The Nosh Pit: Enotria’s latest reincarnation
06/22/2014 12:00 AM
06/19/2014 12:39 PM
Guests were greeted with complimentary valet parking and glasses of sparkling wine. The invitation for the evening of June 11 beckoned with a “Carnivale Spectacular” theme with food, drink and State Fair-style games.
“You’re about to enter a whole different Enotria,” said the hostess, upon leading a group of guests from the wine bar to the patio.
And yes, this was a much different Enotria.
The kitchen next to the main dining room, once led by a team with Michelin-starred dreams, was vacant. The surrounding tables and booths, where discriminating diners once paid upward of $100 a head to sample some of Sacramento’s most cutting-edge cuisine, sat empty.
All of the action was on the back patio, where a few dozen folks noshed on “corn dogs” made of prawns, funnel cakes and other fair-type foods presented with a white tablecloth touch. The festivities were to mark another grand re-opening of Enotria on Del Paso Boulevard, but this time showing off a new business model that focuses primarily on hosting events and the occasional winemaker dinners.
Enotria’s wine bar is open only on Thursdays and Fridays to the general public, with a small menu overseen by Gabriel Glasier, the talented chef formerly of Maranello and Slocum House. The main dining room is otherwise closed, save for private events.
Enotria has been through grand re-openings before, at least three by our count.
The restaurant opened at the corner of Del Paso Boulevard and Arden Way in 1995, its name translating loosely to “land of wine.” The executive chef, Jim LaPerriere, came from the heralded Mustard’s Grill in Napa. Even in the restaurant’s earliest days, wine was a focus of Enotria, with more than 200 different selections.
Enotria’s original owners filed for Chapter 11 bankruptcy protection in 1997, and its assets were purchased for $105,000 by David Hardie and his Limited Liability Corp. Enotria stayed open through the transition, and Hardie continued to oversee Enotria through its numerous changes over the past 17 years.
The restaurant closed for five months in 2010 for a $1.5 million remodel to add a new wine bar and increased space for events, among other features. Enotria was soon making serious moves to become a star of Sacramento’s dining scene. Pajo Bruich, a chef known for his meticulous approach to modernist cooking methods, was hired to lead Enotria’s kitchen in 2012.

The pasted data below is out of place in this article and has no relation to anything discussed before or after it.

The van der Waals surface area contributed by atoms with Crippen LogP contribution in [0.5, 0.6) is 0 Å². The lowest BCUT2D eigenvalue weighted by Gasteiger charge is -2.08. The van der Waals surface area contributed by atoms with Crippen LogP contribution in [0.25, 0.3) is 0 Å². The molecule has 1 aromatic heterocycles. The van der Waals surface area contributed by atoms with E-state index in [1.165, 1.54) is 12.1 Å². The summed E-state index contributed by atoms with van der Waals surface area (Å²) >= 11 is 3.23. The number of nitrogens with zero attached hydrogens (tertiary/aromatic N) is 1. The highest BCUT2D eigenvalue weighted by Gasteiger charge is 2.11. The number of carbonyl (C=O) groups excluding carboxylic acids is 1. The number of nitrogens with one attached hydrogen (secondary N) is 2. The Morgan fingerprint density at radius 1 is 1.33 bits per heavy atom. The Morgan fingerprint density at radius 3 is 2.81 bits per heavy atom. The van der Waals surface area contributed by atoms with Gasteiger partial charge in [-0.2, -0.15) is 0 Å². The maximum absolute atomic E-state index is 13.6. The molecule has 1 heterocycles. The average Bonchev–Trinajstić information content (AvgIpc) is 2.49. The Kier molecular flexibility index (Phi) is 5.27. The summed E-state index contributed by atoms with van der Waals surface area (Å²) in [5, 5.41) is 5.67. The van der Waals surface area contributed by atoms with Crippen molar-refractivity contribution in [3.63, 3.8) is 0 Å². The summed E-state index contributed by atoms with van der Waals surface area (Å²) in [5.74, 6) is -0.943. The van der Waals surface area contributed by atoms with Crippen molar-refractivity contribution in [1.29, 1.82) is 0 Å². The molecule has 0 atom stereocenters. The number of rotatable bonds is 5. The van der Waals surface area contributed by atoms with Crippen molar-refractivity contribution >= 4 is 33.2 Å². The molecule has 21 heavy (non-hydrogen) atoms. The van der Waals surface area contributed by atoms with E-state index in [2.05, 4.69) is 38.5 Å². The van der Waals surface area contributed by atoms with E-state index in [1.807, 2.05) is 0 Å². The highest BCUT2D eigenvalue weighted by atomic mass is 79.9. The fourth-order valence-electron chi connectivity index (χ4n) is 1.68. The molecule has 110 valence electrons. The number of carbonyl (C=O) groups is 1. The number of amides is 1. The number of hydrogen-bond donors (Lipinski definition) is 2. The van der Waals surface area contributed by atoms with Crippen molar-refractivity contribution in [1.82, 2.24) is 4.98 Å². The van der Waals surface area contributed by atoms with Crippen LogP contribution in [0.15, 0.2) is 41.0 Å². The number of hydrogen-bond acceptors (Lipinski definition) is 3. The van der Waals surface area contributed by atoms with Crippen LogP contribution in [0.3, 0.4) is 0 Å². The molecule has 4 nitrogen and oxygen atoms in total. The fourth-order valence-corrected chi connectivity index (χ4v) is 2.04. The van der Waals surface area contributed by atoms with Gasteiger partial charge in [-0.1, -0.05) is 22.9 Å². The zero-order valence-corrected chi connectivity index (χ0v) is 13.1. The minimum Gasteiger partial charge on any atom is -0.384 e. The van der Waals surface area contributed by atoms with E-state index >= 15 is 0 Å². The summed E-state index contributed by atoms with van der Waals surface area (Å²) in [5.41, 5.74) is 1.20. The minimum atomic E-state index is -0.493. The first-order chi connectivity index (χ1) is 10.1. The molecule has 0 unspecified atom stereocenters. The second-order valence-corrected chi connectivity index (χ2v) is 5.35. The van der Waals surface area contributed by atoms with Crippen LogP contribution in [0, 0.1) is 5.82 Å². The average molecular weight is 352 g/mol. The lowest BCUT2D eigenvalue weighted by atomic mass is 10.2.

Bruich didn’t hold back from repeating his ultimate goal, that Enotria would earn Sacramento’s first Michelin star. He organized a series of guest-chef dinners, attracting some of the Bay Area’s culinary stars, including Dominique Crenn of Atelier Crenn and SPQR’s Matthew Accarrino. Alums from The French Laundry and The Restaurant at Meadowood were hired to manage Enotria and instill the kind of service principles expected at the world’s finest restaurants.
But the Michelin inspector never came. And with Sacramento still very much a meat-and-potatoes kind of town, the concept never clicked with enough customers despite Enotria’s cutting-edge cuisine and top-notch staff.
Enotria shut down suddenly in January – but re-opened in March to the bewilderment of many Sacramento diners.
Bruich was out, and Enotria was re-branded as an events space and wine bar with limited hours. Glasier and his girlfriend, pastry chef Kristel Flores, would oversee the food program and use Enotria as a home base for their catering company, Chef and Baker. But the two already had plans for a spring trip through southeast Asia, in part to learn new recipes, and Enotria continued in a soft-opening mode until June.
That brings us to the latest grand re-opening on June 11.
Hardie, in between pouring wines for guests at the re-opening party, said the events business has been good. Along with all the graduation parties, summer weddings and companies’ client events, Enotria’s getting plenty of use. He remains bullish on Del Paso Boulevard, even though the area has yet to hit its stride as a bustling business district despite years of efforts.
“From almost anywhere in Sacramento, it’s only 10 minutes to get here,” said Hardie. “It’s an easy drive to get here and really not off the beaten path.”
Matthew Lewis, Enotria’s former wine director, is also holding high-end wine tastings at the spot. But as a fine-dining destination, Enotria remains in a kind of purgatory. There aren’t plans as of yet to expand the wine bar hours past Thursdays and Fridays. The current chef remains hopeful that the events business will provide all they need.
“Now, it’s time to blow up,” said Glasier.
About This BlogChris Macias has served as The Sacramento Bee's food and wine writer since 2008. His writing adventures have ranged from the kitchen at French Laundry to helping pick 10 tons of zinfandel grapes with migrant farmworkers in Lodi. Chris judges regularly at food, wine and cocktail competitions around Northern California. Reach him at firstname.lastname@example.org or 916-321-1253. Twitter: @chris_macias.
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